Im not going to multiplex this shit for 3 tubes brother, Its simple enough to get it done without. I just want help with the CODE hence, the post in the "Programming help" part of the forum

Welcome to my ignore list.

lets see... i'll try to explain it again for the ones in the back;
can I shiftOut two single digit ints;

Everytime I call shiftOut it seems to clear the entire registry of the shift register; Even if i do something like;

  digitalWrite(latchPin, LOW);
  shiftOut(dataPin, clockPin, MSBFIRST, nixieTwo);
  shiftOut(dataPin, clockPin, MSBFIRST, nixieThree);
  digitalWrite(latchPin, HIGH);

It will wont send them in succession to the shiftregister,

shiftOut(dataPin, clockPin, MSBFIRST, nixieThree);

writes over

shiftOut(dataPin, clockPin, MSBFIRST, nixieTwo);

okay thanks for the "Help"

when you replied

" Hint: this cannot possibly work as written:
shiftOut(dataPin, clockPin, MSBFIRST, nixieThree + nixieTwo);"

when i literally said that in my first post right here;
"shiftOut(dataPin, clockPin, MSBFIRST, nixieThree + nixieTwo);
it adds both int values and screws up the output."

Wow, thanks for clarifying what i already mentioned.

I hate these condescending holier than thou types, giving me a "Hint"
you serious? LOL

Welcome to MY ignore list

I don't know for sure (I've never done this), but perhaps the problem is that you are sending int values to shiftOut(), when it says in the reference that it requires byte values.

I wonder if it is sending the high byte of the int (which would be all zeroes). Have you tried making nixieOne (etc) bytes rather than ints?

Thanks for the reply;
I think your right but shiftOut will convert an int into a byte value;

This part of the code takes the value of a thermistor; (the number which i am trying to display on the nixie tubes)

  float steinhart;                              //steinhart equation to estimate temperature value at any resistance from curve of thermistor sensor
  steinhart = log(average);                     //lnR
  steinhart = pow(steinhart,3);                 //(lnR)^3
  steinhart *= steinconstC;                     //C*((lnR)^3)
  steinhart += (steinconstB*(log(average)));    //B*(lnR) + C*((lnR)^3)
  steinhart += steinconstA;                     //Complete equation, 1/T=A+BlnR+C(lnR)^3
  steinhart = 1.0/steinhart;                    //Inverse to isolate for T
  steinhart -= 273.15;                          //Conversion from kelvin to celcius

  float steinhartround = round(steinhart);      //roundz temp value to convert into int
 
  
  int finaltemp;                                //declares "finaltemp" to be sp[lit 
  finaltemp = (steinhartround);       


  Serial.print("Temperature = ");
  Serial.print(steinhartround);                      //prints final temp in celcius
  Serial.println(" *F");
  
  
  nixieOne = (finaltemp / 100) % 10;
  nixieTwo = (finaltemp / 10) % 10;
  nixieThree = finaltemp % 10;

The only reason i used INTs was so I could split the three digit temperature reading into 3 seperate numbers;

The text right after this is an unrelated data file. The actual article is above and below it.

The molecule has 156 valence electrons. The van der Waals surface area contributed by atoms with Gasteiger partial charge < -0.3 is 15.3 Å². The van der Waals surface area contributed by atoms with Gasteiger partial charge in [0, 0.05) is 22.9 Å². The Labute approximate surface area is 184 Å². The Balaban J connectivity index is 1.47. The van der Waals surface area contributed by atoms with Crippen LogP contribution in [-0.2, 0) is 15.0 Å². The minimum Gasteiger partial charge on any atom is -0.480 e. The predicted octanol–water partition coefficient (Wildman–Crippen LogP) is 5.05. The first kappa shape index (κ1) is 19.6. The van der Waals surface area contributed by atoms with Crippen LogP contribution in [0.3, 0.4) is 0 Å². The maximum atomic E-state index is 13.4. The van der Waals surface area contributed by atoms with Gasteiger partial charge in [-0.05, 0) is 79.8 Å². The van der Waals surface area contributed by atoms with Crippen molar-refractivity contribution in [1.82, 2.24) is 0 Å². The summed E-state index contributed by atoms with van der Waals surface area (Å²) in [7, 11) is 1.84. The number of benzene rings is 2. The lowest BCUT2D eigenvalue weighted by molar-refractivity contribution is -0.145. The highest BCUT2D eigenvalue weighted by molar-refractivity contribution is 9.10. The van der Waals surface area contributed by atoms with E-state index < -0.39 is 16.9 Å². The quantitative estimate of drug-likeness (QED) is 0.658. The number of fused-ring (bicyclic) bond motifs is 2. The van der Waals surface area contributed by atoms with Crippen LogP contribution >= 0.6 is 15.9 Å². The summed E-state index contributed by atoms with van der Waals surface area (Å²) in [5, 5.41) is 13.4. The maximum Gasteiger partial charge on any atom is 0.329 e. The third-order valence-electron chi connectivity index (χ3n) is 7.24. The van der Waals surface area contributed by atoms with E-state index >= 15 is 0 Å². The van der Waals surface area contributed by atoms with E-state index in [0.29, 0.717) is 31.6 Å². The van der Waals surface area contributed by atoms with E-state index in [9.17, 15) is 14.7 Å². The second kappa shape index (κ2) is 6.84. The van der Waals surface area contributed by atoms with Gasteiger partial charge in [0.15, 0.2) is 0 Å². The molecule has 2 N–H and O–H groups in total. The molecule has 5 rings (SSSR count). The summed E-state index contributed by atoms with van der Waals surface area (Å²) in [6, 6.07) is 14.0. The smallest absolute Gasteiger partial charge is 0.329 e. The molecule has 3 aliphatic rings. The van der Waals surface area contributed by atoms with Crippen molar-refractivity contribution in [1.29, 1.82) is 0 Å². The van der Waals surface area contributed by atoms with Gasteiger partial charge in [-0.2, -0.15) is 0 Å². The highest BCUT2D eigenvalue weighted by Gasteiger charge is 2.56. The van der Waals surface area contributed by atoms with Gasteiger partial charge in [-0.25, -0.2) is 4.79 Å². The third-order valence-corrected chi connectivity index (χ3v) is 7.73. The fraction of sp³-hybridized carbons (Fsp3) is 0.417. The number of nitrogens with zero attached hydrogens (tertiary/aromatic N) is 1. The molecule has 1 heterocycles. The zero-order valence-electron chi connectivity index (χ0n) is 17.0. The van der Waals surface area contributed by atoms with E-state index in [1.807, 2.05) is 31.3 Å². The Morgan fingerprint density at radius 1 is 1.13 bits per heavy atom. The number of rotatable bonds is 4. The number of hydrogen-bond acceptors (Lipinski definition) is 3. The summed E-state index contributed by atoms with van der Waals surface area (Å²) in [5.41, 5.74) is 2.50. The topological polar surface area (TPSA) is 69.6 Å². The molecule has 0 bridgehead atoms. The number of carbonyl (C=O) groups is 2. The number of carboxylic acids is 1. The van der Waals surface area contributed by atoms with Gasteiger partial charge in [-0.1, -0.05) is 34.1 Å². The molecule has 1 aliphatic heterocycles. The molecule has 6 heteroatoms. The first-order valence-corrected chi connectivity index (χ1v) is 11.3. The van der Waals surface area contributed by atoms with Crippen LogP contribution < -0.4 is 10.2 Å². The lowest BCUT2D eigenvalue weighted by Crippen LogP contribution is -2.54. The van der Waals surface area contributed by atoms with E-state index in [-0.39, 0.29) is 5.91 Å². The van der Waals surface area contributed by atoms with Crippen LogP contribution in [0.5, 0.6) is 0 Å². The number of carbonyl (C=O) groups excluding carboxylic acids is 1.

My thinking was that everytime I use shiftOut i can plug "nixieOne, nixieTwo, etc" at the end of the argument;

or use multiple shiftOut statements.
But that didnt' seem to work either.

But you have just given me an idea!

I will turn both INTS into bytes;

and then concatenate both values, and THEN send it to the shift register

Let me try this. Thank you!

the nixie driver chip k155 (74141) accepts binary values which is perfect;
this is partly why I chose to go this route, due to simplicity;

shiftOut() always shifts 8 bits. You can't shift out 4 and you can't shift out 12. Your choices are 8 or 16.

Try this to see which set of 4 bits goes where:

  digitalWrite(latchPin, LOW);
  shiftOut(dataPin, clockPin, MSBFIRST, 0x12);
  shiftOut(dataPin, clockPin, MSBFIRST, 0x34);
  digitalWrite(latchPin, HIGH);

I'm guessing you will get 2,3,4 (the 1 having been shifted off the top). If you get a different pattern, that will tell us which bits are landing where.

Okay, Thank you john, that makes sense.

I will make an example;
I have two values to shiftout; "nixieOne, and nixieTwo" (both single digit numbers).
So when i use;

 shiftOut(dataPin1, clockPin1, MSBFIRST, nixieOne);
shiftOut(dataPin1, clockPin1, MSBFIRST, nixieTwo);

"nixieOne" will be pushed down the register, and not even seen because "nixieTwo" will have been shifted into it's place.

My assumption was since 0-9 are 4 bit numbers, shiftOut will only send the necessary 4 bits; it doesn't say anything in the arduino ref about this...

So nixieTwo isnt writing over nixeOne, it's being shifted down the line; and since nixieTwo has nowhere to go it falls off the edge into the void
(Or is it actually being "Written over"??? " Is this how things are erased, and rewritten in a computer??)

SO... Last night with all this in mind I realised instead of trying to use just two shift registers, I will use three. and guess what; It finally worked! Hallelujah.

I wanted to get away with using two; 3 single digit numbers, converted into binary, 12 on/off states total.

So if you had LEDs on the outputs of a shift register, "175" would look like this;

1=high 0=low
The four leds on the lefthand side, never change;

0000|000101110101

And with that, I could take each binary value output from the 595, and wire it to the bcd to decimal convertor mentioned above.

But as we know now, that doesn't work. So instead I daisy chained 3 shift registers.
so that "175" looks like this(with an led on the output of each register)

1=high 0=low
00000001, 00000111, 00000101

I am left with a bunch up unused pins, and outputs I can't use, but that's okay.

At least it works now;
I can wire up the bcd to decimal.

But let me ask this;
Is there some fancy way to take those three integer values, "175"
and turn it into a string, or array like this; 000101110101 so that I CAN only use two shift registers? OR is this basically impossible?

175, which in this case would be our input from a thermistor is always changing its value, so I don't know if that would complicate things..

There would have to be some way to take each separate digit, "1" "7" and "5"
and take the binary value of each digit in the code;
Which I tried using byte, but that only left me with one digit, 0 or 1.
I'm also not sure how the arduino IDE handles binary numbers in the code, if they are also 8 bits bytes.

So basically, could you read a single digit byte value like, "7"
00000111

split that sucker in two,
0111

and add him in sequence with his other pals?
000101110101

Hope this makes sense, I am learning all the time; This stuff ain't easy but I'm on the right track.

Yes. Instead of sending three bytes:
00000001, 00000111, 00000101 (0x01, 0x07, 0x05)

you would send two:
00000001, 01110101 (0x01, 0x75)

To do that you would send nixieOne as usual, followed by:
(nixieTwo << 4) | nixieThree;
The 'shift left' operation (<<) moves the bottom four bits into the upper four bits, leaving space to put in another digit. After the shift, the bottom four bits are zeroes. You could use '+' in place of '|' (bitwise OR) since 0+x is the same as 0|x.